Secondary school students’ reasoning about evolution

Article English OPEN
To, Cheryl ; Tenenbaum, Harriet R. ; Hogh, Henriette (2016)

This study examined age differences in young people’s understanding of evolution theory in secondary school. A second aim of this study was to propose a new coding scheme that more accurately described students’ conceptual understanding about evolutionary theory. We argue that coding schemes adopted in previous research may have overestimated students’ grasp of evolutionary concepts.Atotal of 106 students aged 12, 14, and 16 took part in individual interviews investigating their understanding of evolution. Using the newcoding scheme, wefound that while 16-year olds were more likely than 12-year olds to endorse scientific concepts when answering a question about finches, their understanding of natural selection, however, did not generalize to the other four questions. Furthermore, students began to incorporate relevant terminology (e.g., adapt, evolve, etc.) and structure their explanations using relevant language at around age 14. Students often used relevant terminology without having a more advanced understanding of evolutionary theory. Instead, they used the relevant terms in a colloquial rather than a scientific sense. Implications of the current findings for teaching and theory are discussed.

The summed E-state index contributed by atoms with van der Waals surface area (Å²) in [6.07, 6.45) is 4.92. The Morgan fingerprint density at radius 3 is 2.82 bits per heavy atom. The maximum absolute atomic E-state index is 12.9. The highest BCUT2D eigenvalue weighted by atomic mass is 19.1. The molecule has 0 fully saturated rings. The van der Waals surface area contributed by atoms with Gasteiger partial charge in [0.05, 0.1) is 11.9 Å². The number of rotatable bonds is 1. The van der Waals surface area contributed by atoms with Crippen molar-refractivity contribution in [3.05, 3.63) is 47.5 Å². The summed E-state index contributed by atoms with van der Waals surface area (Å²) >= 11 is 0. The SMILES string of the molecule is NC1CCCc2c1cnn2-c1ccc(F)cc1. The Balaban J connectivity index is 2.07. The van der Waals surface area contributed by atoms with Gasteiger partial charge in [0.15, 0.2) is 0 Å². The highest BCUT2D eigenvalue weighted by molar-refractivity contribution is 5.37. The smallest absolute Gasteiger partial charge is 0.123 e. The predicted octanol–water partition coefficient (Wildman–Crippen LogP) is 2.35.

• References (61)
    61 references, page 1 of 7

    Abraham-Silver, L., & Kisiel, J. (2008). Comparing visitors' conceptions of evolution: Examining understanding outside the United States. Visitor Studies, 11, 41-54. doi: 10.1080/10645570801938434

    Alters, B. J., & Nelson, C. E. (2002). Perspective: Teaching evolutionQ23 in higher education. Evolution, S 56, 1891-1901. doi: 10.1111/j.0014-3820.2002.tb00115.x

    Anderson, D. L., Fisher, K. M., & Norman, G. J. (2002). Development and evaluation of the conceptual F inventory of natural selection. Journal of Research in Science Teaching, 39, 952-978. doi: 10.1002/tea/ 10053 O

    Asghar, A., Wiles, J. R., & Alters, B. (2007). Canadian pre-service elementary teachers' conceptions of biological evolution and evolution education. McGill Journal of Education, 42, 189-208. doi: O10.1007/ s11165-010-9193-2

    Atran, S., Estin, P., Coley, J., & Medin, D. (1997). Generic species and basic levels: REssence and sites/default/files/pdfs/JoE/17-1/Atranetal1997.pdf P appearance in folkbiology. Journal of Ethnobiology, 17, 17-43. Retrieved from: https://ethnobiology.org/

    Atran, S., Medin, D., Lynch, E., Vapnarsky, V., Ek', E. U., & Sousa, P. (2001). Folkbiology doesn't come from folkpsychology: Evidence from Yukatek Maya in cross-cultural perspectiDve.Journal of Cognition and Culture, 1, 3-42. doi: 10.1163/156853701300063561

    Atran, S., Medin, D., & Ross, N. (2004). Evolution and devolution of kEnowledge: A tale of two biologies.

    T Journal of the Royal Anthropological Institute, 10, 395-420. doi: 10.1111/j.1467-9655.2004.00195.x

    Bakeman, R., & Gottman, J. M. (1997). Observing interaction: An introduction to sequential analysis. New York, NY: Cambridge University Press. C

    Banet, E., & Ayuso, G. E. (2003). Teaching of biological inheritance and evolution of living beings in secondary school. International Journal of ScienEceEducation, 25, 373-407. doi: 10.1080/ 09500690210145716

  • Metrics
    No metrics available
Share - Bookmark